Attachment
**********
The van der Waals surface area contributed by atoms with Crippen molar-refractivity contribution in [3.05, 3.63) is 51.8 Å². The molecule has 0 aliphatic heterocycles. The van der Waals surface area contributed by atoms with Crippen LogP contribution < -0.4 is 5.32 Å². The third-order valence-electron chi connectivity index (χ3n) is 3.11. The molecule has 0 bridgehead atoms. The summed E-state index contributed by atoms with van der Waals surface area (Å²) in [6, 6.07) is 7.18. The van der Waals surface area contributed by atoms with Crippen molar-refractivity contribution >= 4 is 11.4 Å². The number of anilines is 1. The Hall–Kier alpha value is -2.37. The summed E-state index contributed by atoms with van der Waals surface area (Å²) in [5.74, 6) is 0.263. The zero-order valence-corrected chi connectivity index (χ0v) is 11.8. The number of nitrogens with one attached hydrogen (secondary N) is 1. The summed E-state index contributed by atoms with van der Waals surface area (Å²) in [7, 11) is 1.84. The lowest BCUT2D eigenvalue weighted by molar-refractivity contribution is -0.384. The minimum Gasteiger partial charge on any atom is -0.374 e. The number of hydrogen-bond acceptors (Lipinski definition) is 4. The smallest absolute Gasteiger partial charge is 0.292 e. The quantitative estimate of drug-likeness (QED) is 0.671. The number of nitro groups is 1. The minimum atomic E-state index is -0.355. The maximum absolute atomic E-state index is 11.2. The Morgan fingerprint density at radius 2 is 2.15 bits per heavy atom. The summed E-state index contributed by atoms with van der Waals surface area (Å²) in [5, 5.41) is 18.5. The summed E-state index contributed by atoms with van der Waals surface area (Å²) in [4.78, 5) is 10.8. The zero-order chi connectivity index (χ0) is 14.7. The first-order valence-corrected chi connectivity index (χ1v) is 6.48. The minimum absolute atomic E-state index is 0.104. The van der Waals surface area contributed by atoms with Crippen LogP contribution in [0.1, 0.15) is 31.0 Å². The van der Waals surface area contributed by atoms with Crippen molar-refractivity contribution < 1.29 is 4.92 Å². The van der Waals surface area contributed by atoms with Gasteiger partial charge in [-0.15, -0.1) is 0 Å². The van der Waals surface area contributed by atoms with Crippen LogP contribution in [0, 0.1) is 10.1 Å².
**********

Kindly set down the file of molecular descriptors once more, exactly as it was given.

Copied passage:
The van der Waals surface area contributed by atoms with Crippen molar-refractivity contribution in [3.05, 3.63) is 51.8 Å². The molecule has 0 aliphatic heterocycles. The van der Waals surface area contributed by atoms with Crippen LogP contribution < -0.4 is 5.32 Å². The third-order valence-electron chi connectivity index (χ3n) is 3.11. The molecule has 0 bridgehead atoms. The summed E-state index contributed by atoms with van der Waals surface area (Å²) in [6, 6.07) is 7.18. The van der Waals surface area contributed by atoms with Crippen molar-refractivity contribution >= 4 is 11.4 Å². The number of anilines is 1. The Hall–Kier alpha value is -2.37. The summed E-state index contributed by atoms with van der Waals surface area (Å²) in [5.74, 6) is 0.263. The zero-order valence-corrected chi connectivity index (χ0v) is 11.8. The number of nitrogens with one attached hydrogen (secondary N) is 1. The summed E-state index contributed by atoms with van der Waals surface area (Å²) in [7, 11) is 1.84. The lowest BCUT2D eigenvalue weighted by molar-refractivity contribution is -0.384. The minimum Gasteiger partial charge on any atom is -0.374 e. The number of hydrogen-bond acceptors (Lipinski definition) is 4. The smallest absolute Gasteiger partial charge is 0.292 e. The quantitative estimate of drug-likeness (QED) is 0.671. The number of nitro groups is 1. The minimum atomic E-state index is -0.355. The maximum absolute atomic E-state index is 11.2. The Morgan fingerprint density at radius 2 is 2.15 bits per heavy atom. The summed E-state index contributed by atoms with van der Waals surface area (Å²) in [5, 5.41) is 18.5. The summed E-state index contributed by atoms with van der Waals surface area (Å²) in [4.78, 5) is 10.8. The zero-order chi connectivity index (χ0) is 14.7. The first-order valence-corrected chi connectivity index (χ1v) is 6.48. The minimum absolute atomic E-state index is 0.104. The van der Waals surface area contributed by atoms with Crippen LogP contribution in [0.1, 0.15) is 31.0 Å². The van der Waals surface area contributed by atoms with Crippen molar-refractivity contribution < 1.29 is 4.92 Å². The van der Waals surface area contributed by atoms with Gasteiger partial charge in [-0.15, -0.1) is 0 Å². The van der Waals surface area contributed by atoms with Crippen LogP contribution in [0, 0.1) is 10.1 Å².